The governor has the Class C license, which technically covers the operation of a sidecar under state motor vehicle law; but Schwarzenegger said he "never thought about" getting his motorcycle license. He said that he had a motorcycle license when he lived in Europe, but never considered obtaining another one after he immigrated to the United States in 1968.

But now after all the brouhaha over his most recent accident, he has promised to get his license and vowed to continue to ride. In December 2001, Schwarzenegger broke six ribs and was hospitalized for four days after a motorcycle crash in Los Angeles when a car stopped in front of him and he was unable to change lanes to avoid the vehicle.

MISSISSIPPI MOTORCYCLE OWNERS UNFAIRLY TAXED The Mississippi State Tax Commission recently decided to double and in some cases triple the ad valorem tax on motorcycles, directing the collection of more tax on new motorcycles than on cars and trucks that cost twice as much, making motorcyclists shoulder an unfair share of the tax burden.

Previously, the state taxed motorcycles from value schedules based on the displacement of the engine. On Sept. 1, the Tax Commission began using a computer program purchased from R.L. Polk & Co. to calculate the assessed value of each motorcycle.

There are four problems with what is now going on:

* The sales tax on new motorcycles is 7 percent. Purchasers of new cars and trucks are charged only 5 percent.
* Under the current system for collecting ad valorem taxes on cars and trucks, the tax is based on a figure which is 90 percent of Manufacturers' Suggested Retail Price. The calculation of the tax on motorcycles uses MSRP as "true value."
* Owners of cars and trucks receive a "legislative tax credit" which significantly reduces the ad valorem tax they pay when they purchase and renew their tags, whereas motorcycles were specifically exempted.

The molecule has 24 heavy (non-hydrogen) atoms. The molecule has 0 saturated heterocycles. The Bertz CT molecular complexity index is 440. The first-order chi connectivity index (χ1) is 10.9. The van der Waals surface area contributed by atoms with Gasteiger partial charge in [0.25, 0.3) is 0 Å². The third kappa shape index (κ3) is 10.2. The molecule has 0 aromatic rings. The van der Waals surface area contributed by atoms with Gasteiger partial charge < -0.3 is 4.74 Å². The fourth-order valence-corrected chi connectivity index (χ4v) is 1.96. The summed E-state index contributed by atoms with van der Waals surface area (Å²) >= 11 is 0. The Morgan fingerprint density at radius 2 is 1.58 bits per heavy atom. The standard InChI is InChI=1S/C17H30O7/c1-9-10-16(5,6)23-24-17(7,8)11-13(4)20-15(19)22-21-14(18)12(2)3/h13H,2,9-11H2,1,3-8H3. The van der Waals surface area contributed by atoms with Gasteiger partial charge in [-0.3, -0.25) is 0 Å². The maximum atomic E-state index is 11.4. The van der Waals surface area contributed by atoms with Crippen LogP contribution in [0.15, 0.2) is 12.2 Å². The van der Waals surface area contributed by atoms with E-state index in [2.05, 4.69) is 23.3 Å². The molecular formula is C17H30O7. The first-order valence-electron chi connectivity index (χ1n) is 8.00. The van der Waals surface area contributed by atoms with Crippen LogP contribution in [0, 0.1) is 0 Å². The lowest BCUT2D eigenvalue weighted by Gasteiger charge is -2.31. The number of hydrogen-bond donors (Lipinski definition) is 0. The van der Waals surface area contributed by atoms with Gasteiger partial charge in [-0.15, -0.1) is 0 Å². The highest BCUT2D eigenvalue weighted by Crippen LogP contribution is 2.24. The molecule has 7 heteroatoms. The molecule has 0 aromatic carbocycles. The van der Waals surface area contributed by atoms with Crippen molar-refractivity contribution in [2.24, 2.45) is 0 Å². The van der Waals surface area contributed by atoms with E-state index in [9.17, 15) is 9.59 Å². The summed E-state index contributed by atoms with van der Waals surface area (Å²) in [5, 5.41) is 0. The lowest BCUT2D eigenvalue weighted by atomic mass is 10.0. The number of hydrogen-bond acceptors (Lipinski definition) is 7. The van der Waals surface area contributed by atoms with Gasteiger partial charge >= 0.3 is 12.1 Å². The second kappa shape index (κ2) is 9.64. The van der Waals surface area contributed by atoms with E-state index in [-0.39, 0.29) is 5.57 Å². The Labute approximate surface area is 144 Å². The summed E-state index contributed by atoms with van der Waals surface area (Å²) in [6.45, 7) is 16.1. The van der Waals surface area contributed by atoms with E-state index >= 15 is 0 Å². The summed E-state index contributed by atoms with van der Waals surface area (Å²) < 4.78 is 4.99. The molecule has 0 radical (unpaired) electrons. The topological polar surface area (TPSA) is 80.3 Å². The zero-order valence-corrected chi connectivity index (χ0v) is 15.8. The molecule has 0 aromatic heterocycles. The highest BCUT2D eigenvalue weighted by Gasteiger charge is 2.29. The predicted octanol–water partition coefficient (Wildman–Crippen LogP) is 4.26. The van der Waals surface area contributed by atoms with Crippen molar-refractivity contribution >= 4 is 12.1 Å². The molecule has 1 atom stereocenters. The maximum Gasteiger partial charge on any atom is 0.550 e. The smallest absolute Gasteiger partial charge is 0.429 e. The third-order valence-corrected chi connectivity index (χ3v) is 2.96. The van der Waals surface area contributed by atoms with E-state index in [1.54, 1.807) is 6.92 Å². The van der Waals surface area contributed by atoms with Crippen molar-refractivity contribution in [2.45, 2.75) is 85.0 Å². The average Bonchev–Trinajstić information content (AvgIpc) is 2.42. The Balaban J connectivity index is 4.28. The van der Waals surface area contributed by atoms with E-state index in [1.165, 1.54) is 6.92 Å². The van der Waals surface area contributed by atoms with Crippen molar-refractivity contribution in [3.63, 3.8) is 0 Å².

* The taxation of motorcycles is done in secret, out of public view, and Public Records Act requests for access to the program have been denied.

POKER RUNS ILLEGAL IN TEXAS Texas Attorney General Greg Abbott recently ruled that poker runs are illegal when participants must make a charitable donation to ride and have a chance to win cash prizes at the end.

Abbott, however, has frustrated the bikers by recently declaring that poker runs constitute illegal gambling. "Even if the contribution goes to a charitable cause and the nonprofit organization will pay prizes from other money, a participant pays money for the chance to win a prize," Abbott said in the opinion. "Thus we conclude ... the nonprofit organization would become a custodian of a bet in violation of Texas law."

"It's just a way of life for us," said Sputnik, who also serves on the National Coalition of Motorcyclists (NCOM) Legislative Task Force. "It's a way to get together, have fun and compete against each other. It's not so much about the money."

General Items
Automotive Discount
SWMC members may now receive a 10-15% discount at ANY Center in the United States. All that is required is to ask for the commercial account info
AARP Offers Discount Motorcycle Insurance Did you know AARP offers its members discount motorcycle insurance? Coverage is also available for equipment and gear. Call 800-752-2461 (Dept. 8079) or log onto http://www.aarpforemost.com/motorcycle/index.htm.

Discounts to Spokes-Women Members

Monmouth Cycles in Middletown, 30% over cost on parts.